Streaming and downloading offers
Declaration form for Application Software (App)
Do you offer videos, apps, games, podcasts, or ring tones to the end-consumer for downloading or streaming?
- General apps (films, games)
- Commercial apps for sale or image promotion
- Music video app
- Music app (audio only)
In that case you should be aware that, depending on your offer, in addition to obtaining a licence from SUISA, you will have to consider other rights. For further information, please see «Other rights».
If you need individual guidance, please send us an email describing your planned offer to firstname.lastname@example.org.
FAQ: Frequently asked questions
Jurisprudence generally accepts that uploading, i.e. making available protected works on the internet, is only allowed with the consent of the rightholders (authors and publishers, or their rights management organisations, as well as record producers). Users of file-sharing sites who do not obtain such consent are acting unlawfully. The prevailing view, however, is that private downloading in Switzerland is allowed – even if the music was unlawfully offered. Since there is no legal precedent so far, the question has not been conclusively decided yet (in Germany, for example, downloading music files that are “clearly” from illegal sources is prohibited and also prosecuted).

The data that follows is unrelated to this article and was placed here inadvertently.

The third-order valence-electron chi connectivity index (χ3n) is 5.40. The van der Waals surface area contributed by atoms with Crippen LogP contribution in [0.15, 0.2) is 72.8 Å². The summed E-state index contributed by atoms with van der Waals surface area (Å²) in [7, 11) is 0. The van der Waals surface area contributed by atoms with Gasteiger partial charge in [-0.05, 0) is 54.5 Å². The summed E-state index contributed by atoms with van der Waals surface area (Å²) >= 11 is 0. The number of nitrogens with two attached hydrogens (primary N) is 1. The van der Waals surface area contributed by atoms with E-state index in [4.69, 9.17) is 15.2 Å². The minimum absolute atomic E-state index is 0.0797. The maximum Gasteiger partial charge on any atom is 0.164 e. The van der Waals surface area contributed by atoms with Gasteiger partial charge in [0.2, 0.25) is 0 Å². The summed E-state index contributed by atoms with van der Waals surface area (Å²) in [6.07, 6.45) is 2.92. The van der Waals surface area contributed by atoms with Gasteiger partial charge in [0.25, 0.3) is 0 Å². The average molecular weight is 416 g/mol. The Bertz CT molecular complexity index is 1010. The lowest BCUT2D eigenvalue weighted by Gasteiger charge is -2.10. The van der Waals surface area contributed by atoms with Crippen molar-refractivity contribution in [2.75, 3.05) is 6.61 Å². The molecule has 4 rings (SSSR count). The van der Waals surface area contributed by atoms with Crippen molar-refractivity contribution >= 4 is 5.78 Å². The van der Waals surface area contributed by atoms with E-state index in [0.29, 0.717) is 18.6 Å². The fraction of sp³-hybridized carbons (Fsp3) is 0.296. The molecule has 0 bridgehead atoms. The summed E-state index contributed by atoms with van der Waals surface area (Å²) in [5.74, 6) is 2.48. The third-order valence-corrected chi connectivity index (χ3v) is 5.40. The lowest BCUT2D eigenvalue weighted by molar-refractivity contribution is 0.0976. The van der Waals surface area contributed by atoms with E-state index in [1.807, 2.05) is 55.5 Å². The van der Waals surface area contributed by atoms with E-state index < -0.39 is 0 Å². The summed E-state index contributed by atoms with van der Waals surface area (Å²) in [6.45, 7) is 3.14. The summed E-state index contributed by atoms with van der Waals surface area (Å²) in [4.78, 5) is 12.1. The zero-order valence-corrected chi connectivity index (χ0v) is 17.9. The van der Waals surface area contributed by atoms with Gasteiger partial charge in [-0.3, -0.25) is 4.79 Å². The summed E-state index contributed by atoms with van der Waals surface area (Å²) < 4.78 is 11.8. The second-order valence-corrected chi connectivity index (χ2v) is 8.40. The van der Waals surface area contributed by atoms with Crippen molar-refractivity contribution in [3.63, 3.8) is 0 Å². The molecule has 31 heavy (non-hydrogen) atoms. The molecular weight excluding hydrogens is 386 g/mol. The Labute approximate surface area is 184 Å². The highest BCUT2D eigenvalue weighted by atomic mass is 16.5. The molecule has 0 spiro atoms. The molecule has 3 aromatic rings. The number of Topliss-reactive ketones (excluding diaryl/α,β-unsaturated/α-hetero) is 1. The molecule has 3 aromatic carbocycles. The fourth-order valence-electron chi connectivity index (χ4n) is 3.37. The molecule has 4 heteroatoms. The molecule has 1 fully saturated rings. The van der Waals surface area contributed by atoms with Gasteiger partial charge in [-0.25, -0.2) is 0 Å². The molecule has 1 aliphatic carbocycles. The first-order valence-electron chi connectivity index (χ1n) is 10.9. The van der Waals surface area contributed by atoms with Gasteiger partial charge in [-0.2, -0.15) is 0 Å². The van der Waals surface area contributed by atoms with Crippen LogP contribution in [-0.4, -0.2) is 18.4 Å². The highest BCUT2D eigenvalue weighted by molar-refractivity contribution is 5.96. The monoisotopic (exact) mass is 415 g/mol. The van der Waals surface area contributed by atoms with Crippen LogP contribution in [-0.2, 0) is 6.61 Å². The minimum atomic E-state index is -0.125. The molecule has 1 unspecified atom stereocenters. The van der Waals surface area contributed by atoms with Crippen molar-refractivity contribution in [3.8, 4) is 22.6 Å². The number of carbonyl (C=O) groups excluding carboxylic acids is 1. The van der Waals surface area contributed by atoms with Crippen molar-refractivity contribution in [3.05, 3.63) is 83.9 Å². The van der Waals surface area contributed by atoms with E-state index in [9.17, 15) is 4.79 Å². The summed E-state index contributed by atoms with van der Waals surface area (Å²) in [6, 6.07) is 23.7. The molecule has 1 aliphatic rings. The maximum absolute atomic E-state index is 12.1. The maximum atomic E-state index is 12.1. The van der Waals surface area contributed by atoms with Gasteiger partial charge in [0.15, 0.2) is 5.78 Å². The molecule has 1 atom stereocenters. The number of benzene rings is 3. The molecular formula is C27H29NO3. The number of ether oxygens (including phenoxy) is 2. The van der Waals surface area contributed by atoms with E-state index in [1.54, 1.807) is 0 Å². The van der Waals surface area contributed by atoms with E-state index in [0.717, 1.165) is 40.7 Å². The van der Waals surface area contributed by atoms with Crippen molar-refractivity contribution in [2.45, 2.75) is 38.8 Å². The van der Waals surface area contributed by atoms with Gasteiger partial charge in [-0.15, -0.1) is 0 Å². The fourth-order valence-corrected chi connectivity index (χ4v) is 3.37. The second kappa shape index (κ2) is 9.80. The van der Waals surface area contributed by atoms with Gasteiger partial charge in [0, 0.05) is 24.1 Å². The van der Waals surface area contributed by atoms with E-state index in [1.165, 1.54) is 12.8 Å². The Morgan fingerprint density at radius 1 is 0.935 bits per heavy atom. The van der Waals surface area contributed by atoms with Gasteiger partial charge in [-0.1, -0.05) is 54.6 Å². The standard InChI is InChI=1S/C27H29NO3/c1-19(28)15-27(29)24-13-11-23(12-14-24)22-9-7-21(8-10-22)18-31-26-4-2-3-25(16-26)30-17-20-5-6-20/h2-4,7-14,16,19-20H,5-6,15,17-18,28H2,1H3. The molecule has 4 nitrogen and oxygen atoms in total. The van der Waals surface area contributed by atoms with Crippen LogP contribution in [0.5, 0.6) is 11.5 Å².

In practice, the question rarely arises in this form because if you download music using a relatively recent P2P programme, the titles stored on your hard disk will automatically be made available online. This is illegal and you may be exposing yourself to prosecution unless you obtain the necessary licences. Besides, P2P sites are one of the main reasons for the steep decline in record sales; they damage the music industry and jeopardise the livelihood of authors and performers. When you engage in P2P file-sharing, you harm the very artists you love.